To me, from the numerous pieces displayed, the highlights were, undoubtedly, the splendid and incomparable hand-scroll “A visit to the Yoshiwara” (late 1680’s) by Japanese artist Hishikawa Moronobu (1618 –1694). His hand-scroll astoundingly measures 21” ⅛ in height x 693 ½ in width. A feast for the eyes showing the splendor of Yoshiwara spread across 58 feet of scroll paper. Moronobu himself was well-acquainted with the structure of the place, being married to a former courtesan. The details are extraordinarily and meticulously represented, from the entrance gate where the visitors arrived, passing through a primping station, an assignment house, the bustling streets with commerce, merchants, prostitutes lounging in latticed parlors, couples engaged in lovemaking, to the final scene where the clients would pay their bills on the following day. Yoshiwara was often referred to as the “Nightless City” – appropriately suggested in the exhibit as a present day Las Vegas, perhaps.
The other two pieces that struck me for their rich detail and gracious artistry were the “Pear-form bottle with Daoist sages (ca. 1655-1680), and the “Pear-form bottle with peony and decorative-rock design (1650-1660). These spectacular porcelain bottles are extremely attractive and were possibly used to serve an alcoholic beverage such as sake during festive events. These are expensive, luxury items that only the wealthiest consumers of that period were able to afford.
This journey back in the past of old Tokyo shows the world that is not very different from that one we find in big cities all over the world. The industry of sex still capitalizes on human desires, weaknesses and the fleeting pleasure-seeking culture that exploits beauty and youth for a profit. In our convoluted and cramped cities, huddles of kids come out at night to work the streets; many of those still in their early teens. The stories are similar: poverty, escaping abusive parents and abandonment. These kids end up in the streets, eventually caving in to the lewd pursuits of men from a more privileged economic status. The world they will know will be one of drugs, sex, robbery, diseases and deceit.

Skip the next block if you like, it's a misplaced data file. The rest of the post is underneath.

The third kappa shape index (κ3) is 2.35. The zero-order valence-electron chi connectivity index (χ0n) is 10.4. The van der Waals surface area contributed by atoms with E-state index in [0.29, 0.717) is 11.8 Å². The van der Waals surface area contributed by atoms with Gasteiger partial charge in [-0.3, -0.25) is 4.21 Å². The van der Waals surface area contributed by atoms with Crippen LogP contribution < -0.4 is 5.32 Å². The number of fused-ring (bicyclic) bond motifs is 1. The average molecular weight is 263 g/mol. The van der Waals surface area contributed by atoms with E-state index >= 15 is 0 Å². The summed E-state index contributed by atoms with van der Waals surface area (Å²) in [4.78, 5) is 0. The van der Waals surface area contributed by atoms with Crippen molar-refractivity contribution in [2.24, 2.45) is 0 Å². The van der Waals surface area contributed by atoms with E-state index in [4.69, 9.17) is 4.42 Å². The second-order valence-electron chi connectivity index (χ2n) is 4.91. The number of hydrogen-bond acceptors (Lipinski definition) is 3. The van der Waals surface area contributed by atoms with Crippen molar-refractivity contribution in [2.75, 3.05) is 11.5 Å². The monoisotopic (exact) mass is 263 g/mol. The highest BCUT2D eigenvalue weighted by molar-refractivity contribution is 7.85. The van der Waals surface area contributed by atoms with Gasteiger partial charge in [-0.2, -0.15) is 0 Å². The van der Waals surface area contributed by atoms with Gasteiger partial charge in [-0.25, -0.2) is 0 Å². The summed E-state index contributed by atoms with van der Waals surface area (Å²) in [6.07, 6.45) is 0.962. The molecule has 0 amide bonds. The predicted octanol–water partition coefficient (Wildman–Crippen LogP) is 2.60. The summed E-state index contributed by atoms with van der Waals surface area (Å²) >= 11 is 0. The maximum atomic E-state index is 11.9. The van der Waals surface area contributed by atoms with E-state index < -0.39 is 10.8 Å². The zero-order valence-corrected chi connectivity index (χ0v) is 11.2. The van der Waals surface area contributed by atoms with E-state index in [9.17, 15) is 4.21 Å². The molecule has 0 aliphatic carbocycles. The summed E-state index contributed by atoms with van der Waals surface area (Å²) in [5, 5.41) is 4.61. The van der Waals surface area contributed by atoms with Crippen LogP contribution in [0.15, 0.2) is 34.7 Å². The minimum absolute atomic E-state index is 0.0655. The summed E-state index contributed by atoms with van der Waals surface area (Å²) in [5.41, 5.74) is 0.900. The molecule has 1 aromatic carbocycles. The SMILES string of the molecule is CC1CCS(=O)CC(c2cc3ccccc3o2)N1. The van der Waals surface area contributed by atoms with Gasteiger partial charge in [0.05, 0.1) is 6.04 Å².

All over the world prostitution runs rampant as countries struggle with a staggering poor economy that forces families to use their kids as bread winners out in the streets, at any cost. Those kids are denied of a healthy childhood and will be psychologically marred for the rest of their lives, making it almost impossible for them to be rehabilitated into society. Everywhere we hear news of sexual slaves, rape, abandonment and neglect. Losing the trust in their families, these kids grow up to be cynical individuals that will use sex and robbery as a means of survival.
Upscale and ritzy prostitution might look glamorous on the outside, but the consequences are likely the same. The individual, regardless of their looks and youth, will always be regarded as a second-class element within their community and will often be a target to violence, discrimination and abuse. The Yoshiwara presents us a world of elegance and luxury, but behind this alluring façade, the less talented and poor prostitutes slaved themselves away while hoping that one day some generous patron would whisk them away and save their lives. As the seasons come and go, so do our lives. The Floating World would no longer float under its own weight, and the waters of history would silence the voices and sobs of those who perished within it.
In the end, we are left with the Latin aphorism “CARPE DIEM (“seize the day” or “live in the moment”) in counterpoise to “MEMENTO MORI (“remember (that you have) to die”) for life’s impermanence is reflected all around us, and the beauty of the cherry blossoms vanishes in the blink of an eye.
On a brighter note, here’s an Oiran Parade, in a scene from the movie “Yoshiwara Enjo”, showing “hachi monji” – a complicated way of walking invented by a legendary courtesan Katsuyama, and used by high-ranking Japanese courtesans – tayuu and oiran. This intricate walk of a courtesan, as they paraded on the streets, could last up to two hours. The effect is spellbinding: